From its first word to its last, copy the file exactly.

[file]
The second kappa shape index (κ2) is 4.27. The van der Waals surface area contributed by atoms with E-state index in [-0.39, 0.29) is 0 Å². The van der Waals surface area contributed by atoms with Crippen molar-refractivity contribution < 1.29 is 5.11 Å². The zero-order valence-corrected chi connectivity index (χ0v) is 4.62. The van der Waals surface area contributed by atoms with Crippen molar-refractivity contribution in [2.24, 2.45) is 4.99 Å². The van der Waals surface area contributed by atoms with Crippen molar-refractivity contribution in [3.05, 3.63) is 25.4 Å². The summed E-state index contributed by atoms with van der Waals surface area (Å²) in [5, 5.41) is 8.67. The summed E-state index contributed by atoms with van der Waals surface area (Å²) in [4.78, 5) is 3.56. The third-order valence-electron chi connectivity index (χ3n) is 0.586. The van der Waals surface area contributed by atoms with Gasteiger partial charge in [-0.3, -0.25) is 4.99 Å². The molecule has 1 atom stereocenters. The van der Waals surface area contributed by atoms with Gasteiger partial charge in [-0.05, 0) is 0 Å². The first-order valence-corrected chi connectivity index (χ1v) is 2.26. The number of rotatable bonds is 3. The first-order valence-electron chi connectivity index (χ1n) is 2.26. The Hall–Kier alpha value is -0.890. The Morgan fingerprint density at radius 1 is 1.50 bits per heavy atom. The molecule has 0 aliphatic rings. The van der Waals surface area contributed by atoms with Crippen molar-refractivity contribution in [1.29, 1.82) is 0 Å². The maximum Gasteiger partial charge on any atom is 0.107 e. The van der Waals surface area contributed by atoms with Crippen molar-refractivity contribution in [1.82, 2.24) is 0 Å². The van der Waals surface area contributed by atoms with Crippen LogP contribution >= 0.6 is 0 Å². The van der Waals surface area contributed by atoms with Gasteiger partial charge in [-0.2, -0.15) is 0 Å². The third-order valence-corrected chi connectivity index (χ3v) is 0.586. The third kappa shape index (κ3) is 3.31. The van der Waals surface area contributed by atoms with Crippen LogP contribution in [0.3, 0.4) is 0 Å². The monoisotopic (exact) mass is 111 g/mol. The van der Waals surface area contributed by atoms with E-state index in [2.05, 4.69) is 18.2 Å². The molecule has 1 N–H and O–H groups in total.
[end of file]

The second kappa shape index (κ2) is 4.27. The van der Waals surface area contributed by atoms with E-state index in [-0.39, 0.29) is 0 Å². The van der Waals surface area contributed by atoms with Crippen molar-refractivity contribution < 1.29 is 5.11 Å². The zero-order valence-corrected chi connectivity index (χ0v) is 4.62. The van der Waals surface area contributed by atoms with Crippen molar-refractivity contribution in [2.24, 2.45) is 4.99 Å². The van der Waals surface area contributed by atoms with Crippen molar-refractivity contribution in [3.05, 3.63) is 25.4 Å². The summed E-state index contributed by atoms with van der Waals surface area (Å²) in [5, 5.41) is 8.67. The summed E-state index contributed by atoms with van der Waals surface area (Å²) in [4.78, 5) is 3.56. The third-order valence-electron chi connectivity index (χ3n) is 0.586. The van der Waals surface area contributed by atoms with Gasteiger partial charge in [-0.3, -0.25) is 4.99 Å². The molecule has 1 atom stereocenters. The van der Waals surface area contributed by atoms with Gasteiger partial charge in [-0.05, 0) is 0 Å². The first-order valence-corrected chi connectivity index (χ1v) is 2.26. The number of rotatable bonds is 3. The first-order valence-electron chi connectivity index (χ1n) is 2.26. The Hall–Kier alpha value is -0.890. The Morgan fingerprint density at radius 1 is 1.50 bits per heavy atom. The molecule has 0 aliphatic rings. The van der Waals surface area contributed by atoms with Crippen molar-refractivity contribution in [1.29, 1.82) is 0 Å². The maximum Gasteiger partial charge on any atom is 0.107 e. The van der Waals surface area contributed by atoms with Crippen molar-refractivity contribution in [1.82, 2.24) is 0 Å². The van der Waals surface area contributed by atoms with Crippen LogP contribution >= 0.6 is 0 Å². The van der Waals surface area contributed by atoms with Gasteiger partial charge in [-0.2, -0.15) is 0 Å². The third-order valence-corrected chi connectivity index (χ3v) is 0.586. The third kappa shape index (κ3) is 3.31. The van der Waals surface area contributed by atoms with Crippen LogP contribution in [0.3, 0.4) is 0 Å². The monoisotopic (exact) mass is 111 g/mol. The van der Waals surface area contributed by atoms with E-state index in [2.05, 4.69) is 18.2 Å². The molecule has 1 N–H and O–H groups in total.